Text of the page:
Employers have found that implementing a living wage has increased their employee recruitment and retention. Vancity saw that the most significant impact was the swelling of pride in all staff after implementing a living wage. Staff at Living Wage Employers are proud to contribute to a company that ensures that no one is left behind.
"A living wage supports our organization's mission to promote equality, fairness and social inclusion." - BC Public Interest Advocacy Centre
Good for our community
We all pay for poverty in our communities. We pay in increased use of emergency health services when individuals aren’t able to afford to fill prescriptions. Our education system is stretched when parents aren’t able to support their children’s education because they are working multiple jobs. Investing in a living wage is investing in the health of our communities.
Good for the economy
When low-wage workers see an increase in their wages they spend their money locally. A living wage allows families to participate in the social, civic and cultural lives of their communities. They support local business and participate in community events. We all benefit when we reduce poverty in our communities.
Find out how to become a Living Wage Employer
Find out who is a Living Wage Employer in BC
Living Wage Employers
A Living Wage Employer is a responsible employer who cares about their employees and the community.
Join over 370 certified Living Wage Employers across BC in addressing poverty.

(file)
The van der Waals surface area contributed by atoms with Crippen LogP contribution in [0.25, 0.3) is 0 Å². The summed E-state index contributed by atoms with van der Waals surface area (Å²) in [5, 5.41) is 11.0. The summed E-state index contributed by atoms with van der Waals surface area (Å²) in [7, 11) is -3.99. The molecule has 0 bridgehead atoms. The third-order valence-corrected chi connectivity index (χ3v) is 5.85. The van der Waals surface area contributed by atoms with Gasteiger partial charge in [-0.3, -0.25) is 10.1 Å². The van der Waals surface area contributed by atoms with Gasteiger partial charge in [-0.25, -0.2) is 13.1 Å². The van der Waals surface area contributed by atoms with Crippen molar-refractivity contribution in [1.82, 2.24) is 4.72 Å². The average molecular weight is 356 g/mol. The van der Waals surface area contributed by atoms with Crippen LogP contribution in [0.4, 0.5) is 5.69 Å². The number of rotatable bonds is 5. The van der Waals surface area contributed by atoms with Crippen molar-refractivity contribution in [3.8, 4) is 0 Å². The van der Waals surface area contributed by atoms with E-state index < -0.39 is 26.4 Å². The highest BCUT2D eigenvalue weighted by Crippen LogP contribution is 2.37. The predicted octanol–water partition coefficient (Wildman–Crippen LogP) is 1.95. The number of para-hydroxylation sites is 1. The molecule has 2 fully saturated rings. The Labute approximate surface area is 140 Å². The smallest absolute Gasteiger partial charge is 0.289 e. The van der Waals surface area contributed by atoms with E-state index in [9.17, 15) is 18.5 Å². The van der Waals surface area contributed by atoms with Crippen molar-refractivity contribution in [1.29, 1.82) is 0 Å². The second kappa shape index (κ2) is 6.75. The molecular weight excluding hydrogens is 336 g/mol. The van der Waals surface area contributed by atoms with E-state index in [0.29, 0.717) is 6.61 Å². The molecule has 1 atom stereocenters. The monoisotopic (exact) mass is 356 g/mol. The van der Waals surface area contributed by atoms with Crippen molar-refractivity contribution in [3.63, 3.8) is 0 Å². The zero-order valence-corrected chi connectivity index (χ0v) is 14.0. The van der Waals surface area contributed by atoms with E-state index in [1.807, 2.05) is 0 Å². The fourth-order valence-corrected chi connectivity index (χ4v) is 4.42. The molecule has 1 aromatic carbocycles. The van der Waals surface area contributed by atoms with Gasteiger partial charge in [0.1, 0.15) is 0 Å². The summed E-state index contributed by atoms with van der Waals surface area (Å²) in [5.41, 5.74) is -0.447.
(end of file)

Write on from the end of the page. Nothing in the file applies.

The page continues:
What Is a Living Wage Employer?
Become a Living Wage Employer
Resources for Employers
Certified Living Wage Employers
Day 4 & 5: What is stopping us from raising the rates?
I cheated. I didn’t cheat a lot but I wonder if cheating a little bit on the Welfare Food Challenge is like being kind of pregnant. I am back on rice and beans. In fact, I have half a jar of rice and beans sitting in front of me that I am trying to get excited about and eat.Read more
Day 3: Why “get a job” just doesn’t cut it!
I am hungry today. The first few days I seemed to be doing OK. I even gave my “extra” food to my partner who has been really struggling with getting enough to eat. That didn’t happen today. I have been forgetful and very emotional. I am starting to get hesitant about leaving the house and I definitely haven’t been walking as much as I normally do.Read more
Day 2: Welfare Food Challenge – Charity or Justice?
Did you know that the Downtown Eastside far outstrips the rest of Vancouver in its rates of volunteerism and that BC is the most generous province in terms of how much we give to charitable organizations? It is clear that all of our communities have gifts to offer.Read more
Preparing for the Welfare Food Challenge
This year my partner Earyn and I decided to participate in the Welfare Food Challenge.Read more
The Living Wage and the Welfare Food Challenge
More than 170,000 people in BC struggle to make ends meet on welfare. Living wage campaign organizer Deanna Ogle, along with her partner Earyn Wheatley, explore the connections between the living wage, poverty, climate change, food security and welfare while participating in the 4th annual Welfare Food Challenge November 3 to 9, 2015. The two will only eat the food they can each buy with $21.Read more